By glonislav (Mar 8, 2012)

Also lenses like 150-200mm allow you to keep distance, and lower chance to scare away frog or insect

1 upvote
Karl Gnter Wnsch
By Karl Gnter Wnsch (Mar 9, 2012)

@glonislav: Insects are mostly scared by movement perpendicular to their sitting position - like a swooping bird. This will invariably trigger their reflex to skedaddle. A photographer knowing his stuff thus will do anything to avoid this trigger - which means he will not be using the camera hand held but on a tripod with macro focusing rail which allows a straight closing movement. This then allows to use 100mm, or less focal length which will yield more of an impression of depth.

3 upvotes
Lexx81
By Lexx81 (Mar 8, 2012)

stunning images, very good advice... I really love macro photography...

4 upvotes
mutriu
By mutriu (Mar 8, 2012)

Helpful and nicely written indeed!

2 upvotes
CollBaxter
By CollBaxter (Mar 8, 2012)

Thanks . I enjoyed the read. Good advice.

2 upvotes
gufodotto
By gufodotto (Mar 8, 2012)

this is excellent advice for a novice like me. I always try to cram in as much detail as I can of my macro subject, sometimes positioning them along the diagonal rather than following any rule...

I'll try to pay more attention to composition and perhaps the final result will improve, from now on. :-)

1 upvote
bokane
By bokane (Mar 8, 2012)

Great photos and useful tips - but I'm still waiting for the killer (if that is the right word, maybe stunning instead?) post on how you get insects in the wild to stay still long enough to photograph them.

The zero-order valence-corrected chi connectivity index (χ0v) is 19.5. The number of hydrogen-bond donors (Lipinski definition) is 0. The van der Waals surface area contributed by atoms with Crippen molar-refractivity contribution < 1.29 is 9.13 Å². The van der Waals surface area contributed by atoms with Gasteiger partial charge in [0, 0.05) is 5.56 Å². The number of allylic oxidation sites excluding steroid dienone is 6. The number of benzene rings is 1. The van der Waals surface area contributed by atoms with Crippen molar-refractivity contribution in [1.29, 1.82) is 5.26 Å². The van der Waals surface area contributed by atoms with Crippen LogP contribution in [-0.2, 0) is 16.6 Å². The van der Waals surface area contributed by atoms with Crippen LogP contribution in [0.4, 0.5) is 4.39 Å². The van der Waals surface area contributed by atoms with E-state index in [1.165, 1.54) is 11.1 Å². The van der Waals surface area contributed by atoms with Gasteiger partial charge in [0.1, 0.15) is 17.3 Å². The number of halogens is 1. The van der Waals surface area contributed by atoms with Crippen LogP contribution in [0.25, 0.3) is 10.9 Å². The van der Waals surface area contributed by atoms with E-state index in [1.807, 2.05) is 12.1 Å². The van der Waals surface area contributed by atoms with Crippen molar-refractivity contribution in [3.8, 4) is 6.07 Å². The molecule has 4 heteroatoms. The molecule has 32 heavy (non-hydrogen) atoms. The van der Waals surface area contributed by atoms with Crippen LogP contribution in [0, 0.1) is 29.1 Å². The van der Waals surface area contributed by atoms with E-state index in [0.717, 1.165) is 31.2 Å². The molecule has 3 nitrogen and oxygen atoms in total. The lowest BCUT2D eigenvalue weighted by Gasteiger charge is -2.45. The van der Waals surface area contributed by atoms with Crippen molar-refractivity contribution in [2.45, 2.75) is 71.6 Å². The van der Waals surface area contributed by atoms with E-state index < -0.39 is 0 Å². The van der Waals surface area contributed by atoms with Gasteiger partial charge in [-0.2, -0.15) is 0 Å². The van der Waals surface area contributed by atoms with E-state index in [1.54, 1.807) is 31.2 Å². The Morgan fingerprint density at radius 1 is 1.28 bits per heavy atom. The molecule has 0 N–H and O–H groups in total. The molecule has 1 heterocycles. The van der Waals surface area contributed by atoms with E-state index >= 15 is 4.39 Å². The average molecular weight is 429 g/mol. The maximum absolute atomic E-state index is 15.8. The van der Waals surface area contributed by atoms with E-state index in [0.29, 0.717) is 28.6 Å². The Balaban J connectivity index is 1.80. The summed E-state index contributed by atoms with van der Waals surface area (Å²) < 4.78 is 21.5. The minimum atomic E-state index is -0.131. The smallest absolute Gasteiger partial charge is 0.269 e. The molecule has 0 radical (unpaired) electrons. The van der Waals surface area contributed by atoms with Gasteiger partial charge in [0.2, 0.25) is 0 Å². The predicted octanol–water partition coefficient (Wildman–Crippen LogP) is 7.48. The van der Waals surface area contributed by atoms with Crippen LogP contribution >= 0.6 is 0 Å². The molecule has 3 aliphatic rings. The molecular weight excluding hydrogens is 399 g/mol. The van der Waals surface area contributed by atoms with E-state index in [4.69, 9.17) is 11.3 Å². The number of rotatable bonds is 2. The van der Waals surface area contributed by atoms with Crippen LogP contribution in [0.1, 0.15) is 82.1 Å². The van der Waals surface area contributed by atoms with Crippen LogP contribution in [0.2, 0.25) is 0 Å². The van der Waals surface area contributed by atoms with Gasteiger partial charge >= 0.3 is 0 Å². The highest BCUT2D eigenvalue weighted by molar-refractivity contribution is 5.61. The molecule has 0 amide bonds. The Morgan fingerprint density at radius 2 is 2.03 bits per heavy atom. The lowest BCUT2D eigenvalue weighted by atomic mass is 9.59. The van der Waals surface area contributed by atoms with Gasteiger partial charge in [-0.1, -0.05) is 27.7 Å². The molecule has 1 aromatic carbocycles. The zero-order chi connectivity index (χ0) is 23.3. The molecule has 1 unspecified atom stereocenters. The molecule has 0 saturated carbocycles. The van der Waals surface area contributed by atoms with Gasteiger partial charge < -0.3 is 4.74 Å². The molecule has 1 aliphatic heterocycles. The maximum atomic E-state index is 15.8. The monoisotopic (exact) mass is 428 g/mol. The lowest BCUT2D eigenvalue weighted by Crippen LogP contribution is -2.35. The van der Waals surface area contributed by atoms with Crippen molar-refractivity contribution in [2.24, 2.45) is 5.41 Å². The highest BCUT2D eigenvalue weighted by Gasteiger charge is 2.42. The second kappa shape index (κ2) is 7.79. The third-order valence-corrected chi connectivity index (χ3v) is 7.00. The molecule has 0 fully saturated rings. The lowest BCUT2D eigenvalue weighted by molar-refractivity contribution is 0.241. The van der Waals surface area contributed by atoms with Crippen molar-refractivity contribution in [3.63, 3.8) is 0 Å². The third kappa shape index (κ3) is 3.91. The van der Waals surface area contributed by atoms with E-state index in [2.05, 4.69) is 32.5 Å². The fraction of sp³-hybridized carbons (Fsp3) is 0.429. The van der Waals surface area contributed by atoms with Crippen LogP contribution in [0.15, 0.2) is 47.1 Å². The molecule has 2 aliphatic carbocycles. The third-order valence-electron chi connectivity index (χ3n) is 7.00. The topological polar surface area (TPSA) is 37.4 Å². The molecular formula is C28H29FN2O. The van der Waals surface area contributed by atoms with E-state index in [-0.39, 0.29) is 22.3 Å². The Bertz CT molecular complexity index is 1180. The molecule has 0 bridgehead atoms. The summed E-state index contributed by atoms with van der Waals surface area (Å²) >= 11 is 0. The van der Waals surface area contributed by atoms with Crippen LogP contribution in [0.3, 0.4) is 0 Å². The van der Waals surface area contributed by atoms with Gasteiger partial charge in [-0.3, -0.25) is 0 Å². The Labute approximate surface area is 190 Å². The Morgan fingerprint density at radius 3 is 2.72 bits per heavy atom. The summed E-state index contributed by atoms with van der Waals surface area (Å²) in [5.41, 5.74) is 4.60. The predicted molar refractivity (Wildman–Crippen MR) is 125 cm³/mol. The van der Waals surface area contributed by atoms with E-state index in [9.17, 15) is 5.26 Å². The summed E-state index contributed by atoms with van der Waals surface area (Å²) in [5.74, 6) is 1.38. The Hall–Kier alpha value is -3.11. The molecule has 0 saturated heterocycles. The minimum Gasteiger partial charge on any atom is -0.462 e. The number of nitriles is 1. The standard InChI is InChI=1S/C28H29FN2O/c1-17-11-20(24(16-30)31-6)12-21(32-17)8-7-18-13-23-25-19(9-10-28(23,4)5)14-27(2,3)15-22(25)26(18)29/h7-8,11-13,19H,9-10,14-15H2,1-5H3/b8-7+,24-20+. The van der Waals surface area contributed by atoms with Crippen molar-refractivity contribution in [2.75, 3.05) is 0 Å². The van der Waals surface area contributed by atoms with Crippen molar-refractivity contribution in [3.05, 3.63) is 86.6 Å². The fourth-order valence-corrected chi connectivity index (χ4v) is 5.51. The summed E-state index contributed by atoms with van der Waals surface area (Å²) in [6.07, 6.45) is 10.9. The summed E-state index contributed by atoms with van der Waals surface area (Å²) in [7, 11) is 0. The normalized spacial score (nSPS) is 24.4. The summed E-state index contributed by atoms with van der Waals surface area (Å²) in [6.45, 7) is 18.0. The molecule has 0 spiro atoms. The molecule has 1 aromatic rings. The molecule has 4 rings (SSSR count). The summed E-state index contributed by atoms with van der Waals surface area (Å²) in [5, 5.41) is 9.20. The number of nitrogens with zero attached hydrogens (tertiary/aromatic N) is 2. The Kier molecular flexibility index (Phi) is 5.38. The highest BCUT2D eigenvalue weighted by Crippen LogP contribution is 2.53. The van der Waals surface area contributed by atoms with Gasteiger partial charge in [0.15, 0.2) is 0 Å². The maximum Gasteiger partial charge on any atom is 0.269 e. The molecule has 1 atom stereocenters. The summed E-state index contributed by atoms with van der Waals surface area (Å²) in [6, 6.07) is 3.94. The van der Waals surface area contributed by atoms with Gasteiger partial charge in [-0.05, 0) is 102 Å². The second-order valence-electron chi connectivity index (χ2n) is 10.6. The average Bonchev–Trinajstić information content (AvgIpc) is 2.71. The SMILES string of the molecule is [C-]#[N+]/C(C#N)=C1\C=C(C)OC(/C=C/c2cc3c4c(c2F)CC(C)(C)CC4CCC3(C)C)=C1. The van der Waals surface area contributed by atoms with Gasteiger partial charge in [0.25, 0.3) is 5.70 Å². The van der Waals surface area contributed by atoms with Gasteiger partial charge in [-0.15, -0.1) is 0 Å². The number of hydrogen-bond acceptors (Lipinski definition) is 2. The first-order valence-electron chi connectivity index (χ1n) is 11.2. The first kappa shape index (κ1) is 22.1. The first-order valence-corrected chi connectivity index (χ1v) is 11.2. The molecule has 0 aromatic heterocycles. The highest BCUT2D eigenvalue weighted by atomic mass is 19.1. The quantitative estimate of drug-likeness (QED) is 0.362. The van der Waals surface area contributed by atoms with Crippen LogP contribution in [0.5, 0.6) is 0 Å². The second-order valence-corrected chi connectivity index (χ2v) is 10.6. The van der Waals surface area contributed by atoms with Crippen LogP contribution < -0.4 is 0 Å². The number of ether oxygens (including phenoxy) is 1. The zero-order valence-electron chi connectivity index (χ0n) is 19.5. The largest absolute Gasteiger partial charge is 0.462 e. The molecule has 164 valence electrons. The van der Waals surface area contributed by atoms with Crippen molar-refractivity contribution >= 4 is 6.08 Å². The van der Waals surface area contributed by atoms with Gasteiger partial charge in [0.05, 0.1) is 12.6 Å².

3 upvotes
Rubenski
By Rubenski (Mar 8, 2012)

I'll tell you the killer secret: be very patient, move like a snake and take your biggest macro lens with you.

3 upvotes
rramjit
By rramjit (Mar 8, 2012)

I guess this would not work for reverse lens photography then...

0 upvotes
glonislav
By glonislav (Mar 8, 2012)

Wake up early, about sunset. At this time many insects are literally sleeping. You can get quite close to them.

1 upvote
eenymac
By eenymac (Mar 8, 2012)

"Wake up early, about sunset."

Wow! That is early. I'd wait a bit longer though and maybe get up around sunrise. :o) During summer I am often at my usual spot at first light, also means nobody else about to scare off the subjects.

1 upvote
KenEis
By KenEis (Mar 8, 2012)

Shoot early in the morning. Even in the tropics insects will be cooler and more slugish in the early morning

1 upvote
glonislav
By glonislav (Mar 8, 2012)

sunrise, sunset... ;) English is not my native language, sorry for mistake ;)

0 upvotes
Karl Gnter Wnsch
By Karl Gnter Wnsch (Mar 9, 2012)

@bokane, the trick is to know what kind of behavior will trigger the skedaddle reflex of the insects - it's not the distance as such! It's the kind of movement, if you move directly and linearly towards the insect they will stay until you practically touch their eyes. But move perpendicular to their sitting position and they are gone from any distance. So hand holding the camera is an exceedingly bad idea as your normal movement contains such perpendicular movement components if you want or not.
Another thing you should bear in mind is that many insects will return to their last position or if a certain sitting position is well suited to their lifestyle they will often accept one provided by you - this applies to many of the carnivorous species such as dragonflies and hunting flies.

1 upvote
Rubenski
By Rubenski (Mar 8, 2012)